Out of all this mess, one thing is for certain: Whatever comes of these moves by India, the Kashmirs themselves will be the first to face the consequences of those actions and the last to reap any dividends.
Just one short week ago, you could have been forgiven for thinking that the False Flags Over Kashmir that I wrote about in this very column in March had blown over, and that everything in the highly contentious Kashmir region connecting India, Pakistan and China was back to normal. Maybe it had all been political posturing in preparation for Indian Prime Minister Narendra Modi's reelection bid in this year's national elections, you may have thought.
But if that's what you were thinking last week, I bet you're not thinking that anymore. For you see, this past Monday all hell broke loose.
Specifically, the residents of the formerly semi-autonomous state of Jammu and Kashmir (J&K) in the northern tip of India now find themselves living in a state that has no special status. No constitutional provision for the region to pass its own laws. No more laws preventing Indians from outside the region to buy real estate or invest in J&K. In fact, Kashmiris no longer even reside in the state of Jammu and Kashmir; they now reside in one of two newly-created Union Territories, one called Jammu and Kashmir, and the other called Ladakh.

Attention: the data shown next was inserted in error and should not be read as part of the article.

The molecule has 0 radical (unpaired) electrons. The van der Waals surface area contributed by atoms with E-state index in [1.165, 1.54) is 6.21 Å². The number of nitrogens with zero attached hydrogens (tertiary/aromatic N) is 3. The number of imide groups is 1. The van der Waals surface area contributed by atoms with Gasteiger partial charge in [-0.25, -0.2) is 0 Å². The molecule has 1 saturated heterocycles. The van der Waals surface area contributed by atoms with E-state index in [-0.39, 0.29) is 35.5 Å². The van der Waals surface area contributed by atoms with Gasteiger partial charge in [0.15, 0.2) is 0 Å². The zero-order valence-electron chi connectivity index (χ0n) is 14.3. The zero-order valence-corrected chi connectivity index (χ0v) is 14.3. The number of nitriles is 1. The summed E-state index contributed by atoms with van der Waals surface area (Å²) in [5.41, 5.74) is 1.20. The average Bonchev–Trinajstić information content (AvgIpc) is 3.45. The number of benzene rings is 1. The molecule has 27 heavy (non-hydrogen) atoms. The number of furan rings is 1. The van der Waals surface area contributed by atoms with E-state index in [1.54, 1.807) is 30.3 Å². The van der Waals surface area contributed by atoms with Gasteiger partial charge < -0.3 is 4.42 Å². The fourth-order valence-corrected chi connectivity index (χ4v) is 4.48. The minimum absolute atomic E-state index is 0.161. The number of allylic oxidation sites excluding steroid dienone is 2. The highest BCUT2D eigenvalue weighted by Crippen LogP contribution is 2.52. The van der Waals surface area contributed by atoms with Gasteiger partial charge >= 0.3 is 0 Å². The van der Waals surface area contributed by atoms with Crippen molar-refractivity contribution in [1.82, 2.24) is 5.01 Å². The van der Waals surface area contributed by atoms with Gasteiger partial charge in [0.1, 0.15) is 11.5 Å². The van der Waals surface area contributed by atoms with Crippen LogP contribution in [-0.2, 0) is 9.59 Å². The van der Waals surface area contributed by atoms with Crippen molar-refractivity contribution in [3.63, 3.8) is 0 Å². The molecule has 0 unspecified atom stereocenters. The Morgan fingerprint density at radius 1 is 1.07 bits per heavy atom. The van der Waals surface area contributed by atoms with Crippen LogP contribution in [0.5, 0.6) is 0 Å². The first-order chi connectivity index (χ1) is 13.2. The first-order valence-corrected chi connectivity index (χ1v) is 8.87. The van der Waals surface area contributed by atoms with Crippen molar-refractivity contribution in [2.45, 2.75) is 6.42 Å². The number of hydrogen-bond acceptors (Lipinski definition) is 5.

So what exactly happened this week? And what does it mean for the future of one of the most heavily-militarized and volatile geopolitical fault lines in the world?
Well, as I outlined in this week's edition of New World Next Week, there are three ways to examine what just took place in India this week.
1) The Legal Perspective
Fundamentally, this week's events center around a pair of major changes in the way the formerly semi-autonomous state of Jammu and Kashmir is governed, and the way it slots into the greater Indian state. The long story short is that Amit Shah, India's Home Minister and the right-hand man of Prime Minister Narendra Modi, presented a presidential special order to India's parliament on Monday that amends a section of the Indian constitution granting J&K its special status. This was immediately followed by the introduction (and subsequent passing) of The Jammu and Kashmir Reorganisation Bill, 2019 splitting the State of Jammu and Kashmir into two Union Territories, i.e., federally-administered territories under the ultimate control of the Indian government itself.